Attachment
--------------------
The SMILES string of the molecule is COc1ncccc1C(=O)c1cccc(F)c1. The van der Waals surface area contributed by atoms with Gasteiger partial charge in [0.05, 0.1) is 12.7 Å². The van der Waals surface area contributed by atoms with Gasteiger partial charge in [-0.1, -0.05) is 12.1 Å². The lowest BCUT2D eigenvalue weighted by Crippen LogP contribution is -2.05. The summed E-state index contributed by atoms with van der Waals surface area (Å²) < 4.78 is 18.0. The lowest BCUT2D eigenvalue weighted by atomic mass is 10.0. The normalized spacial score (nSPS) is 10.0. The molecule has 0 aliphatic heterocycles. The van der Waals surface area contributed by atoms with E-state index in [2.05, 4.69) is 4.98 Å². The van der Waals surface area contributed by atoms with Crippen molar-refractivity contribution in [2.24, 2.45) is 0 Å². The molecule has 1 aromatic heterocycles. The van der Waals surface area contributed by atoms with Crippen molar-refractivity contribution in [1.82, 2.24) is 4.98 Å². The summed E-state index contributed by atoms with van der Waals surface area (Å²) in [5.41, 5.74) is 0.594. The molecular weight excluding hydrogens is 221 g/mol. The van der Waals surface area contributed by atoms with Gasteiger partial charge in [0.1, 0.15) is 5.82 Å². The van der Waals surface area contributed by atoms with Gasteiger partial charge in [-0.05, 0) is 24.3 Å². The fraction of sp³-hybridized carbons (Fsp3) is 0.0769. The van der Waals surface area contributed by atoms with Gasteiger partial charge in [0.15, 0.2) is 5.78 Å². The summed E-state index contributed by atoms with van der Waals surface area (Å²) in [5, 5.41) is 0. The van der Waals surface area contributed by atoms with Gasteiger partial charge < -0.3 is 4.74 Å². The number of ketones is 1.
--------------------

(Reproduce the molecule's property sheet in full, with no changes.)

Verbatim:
The SMILES string of the molecule is COc1ncccc1C(=O)c1cccc(F)c1. The van der Waals surface area contributed by atoms with Gasteiger partial charge in [0.05, 0.1) is 12.7 Å². The van der Waals surface area contributed by atoms with Gasteiger partial charge in [-0.1, -0.05) is 12.1 Å². The lowest BCUT2D eigenvalue weighted by Crippen LogP contribution is -2.05. The summed E-state index contributed by atoms with van der Waals surface area (Å²) < 4.78 is 18.0. The lowest BCUT2D eigenvalue weighted by atomic mass is 10.0. The normalized spacial score (nSPS) is 10.0. The molecule has 0 aliphatic heterocycles. The van der Waals surface area contributed by atoms with E-state index in [2.05, 4.69) is 4.98 Å². The van der Waals surface area contributed by atoms with Crippen molar-refractivity contribution in [2.24, 2.45) is 0 Å². The molecule has 1 aromatic heterocycles. The van der Waals surface area contributed by atoms with Crippen molar-refractivity contribution in [1.82, 2.24) is 4.98 Å². The summed E-state index contributed by atoms with van der Waals surface area (Å²) in [5.41, 5.74) is 0.594. The molecular weight excluding hydrogens is 221 g/mol. The van der Waals surface area contributed by atoms with Gasteiger partial charge in [0.1, 0.15) is 5.82 Å². The van der Waals surface area contributed by atoms with Gasteiger partial charge in [-0.05, 0) is 24.3 Å². The fraction of sp³-hybridized carbons (Fsp3) is 0.0769. The van der Waals surface area contributed by atoms with Gasteiger partial charge in [0.15, 0.2) is 5.78 Å². The summed E-state index contributed by atoms with van der Waals surface area (Å²) in [5, 5.41) is 0. The van der Waals surface area contributed by atoms with Gasteiger partial charge < -0.3 is 4.74 Å². The number of ketones is 1.